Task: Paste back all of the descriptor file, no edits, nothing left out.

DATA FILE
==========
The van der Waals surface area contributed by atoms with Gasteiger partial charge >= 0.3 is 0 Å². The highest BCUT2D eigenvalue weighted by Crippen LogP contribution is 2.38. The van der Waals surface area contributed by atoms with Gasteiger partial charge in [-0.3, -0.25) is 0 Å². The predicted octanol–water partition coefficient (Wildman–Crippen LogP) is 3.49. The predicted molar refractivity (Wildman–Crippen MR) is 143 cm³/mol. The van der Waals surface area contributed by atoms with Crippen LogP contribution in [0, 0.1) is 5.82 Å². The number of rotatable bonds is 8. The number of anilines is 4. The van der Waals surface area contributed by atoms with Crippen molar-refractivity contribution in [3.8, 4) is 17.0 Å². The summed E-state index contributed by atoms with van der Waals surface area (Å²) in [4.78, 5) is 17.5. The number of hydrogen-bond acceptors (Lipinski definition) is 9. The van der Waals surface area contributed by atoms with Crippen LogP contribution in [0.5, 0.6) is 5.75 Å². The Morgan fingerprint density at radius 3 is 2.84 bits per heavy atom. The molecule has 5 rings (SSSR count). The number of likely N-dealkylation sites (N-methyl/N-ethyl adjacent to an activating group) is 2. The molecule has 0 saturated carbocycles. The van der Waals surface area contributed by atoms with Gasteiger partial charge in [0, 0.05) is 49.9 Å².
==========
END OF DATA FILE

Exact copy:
The van der Waals surface area contributed by atoms with Gasteiger partial charge >= 0.3 is 0 Å². The highest BCUT2D eigenvalue weighted by Crippen LogP contribution is 2.38. The van der Waals surface area contributed by atoms with Gasteiger partial charge in [-0.3, -0.25) is 0 Å². The predicted octanol–water partition coefficient (Wildman–Crippen LogP) is 3.49. The predicted molar refractivity (Wildman–Crippen MR) is 143 cm³/mol. The van der Waals surface area contributed by atoms with Crippen LogP contribution in [0, 0.1) is 5.82 Å². The number of rotatable bonds is 8. The number of anilines is 4. The van der Waals surface area contributed by atoms with Crippen molar-refractivity contribution in [3.8, 4) is 17.0 Å². The summed E-state index contributed by atoms with van der Waals surface area (Å²) in [4.78, 5) is 17.5. The number of hydrogen-bond acceptors (Lipinski definition) is 9. The van der Waals surface area contributed by atoms with Crippen LogP contribution in [0.5, 0.6) is 5.75 Å². The Morgan fingerprint density at radius 3 is 2.84 bits per heavy atom. The molecule has 5 rings (SSSR count). The number of likely N-dealkylation sites (N-methyl/N-ethyl adjacent to an activating group) is 2. The molecule has 0 saturated carbocycles. The van der Waals surface area contributed by atoms with Gasteiger partial charge in [0, 0.05) is 49.9 Å².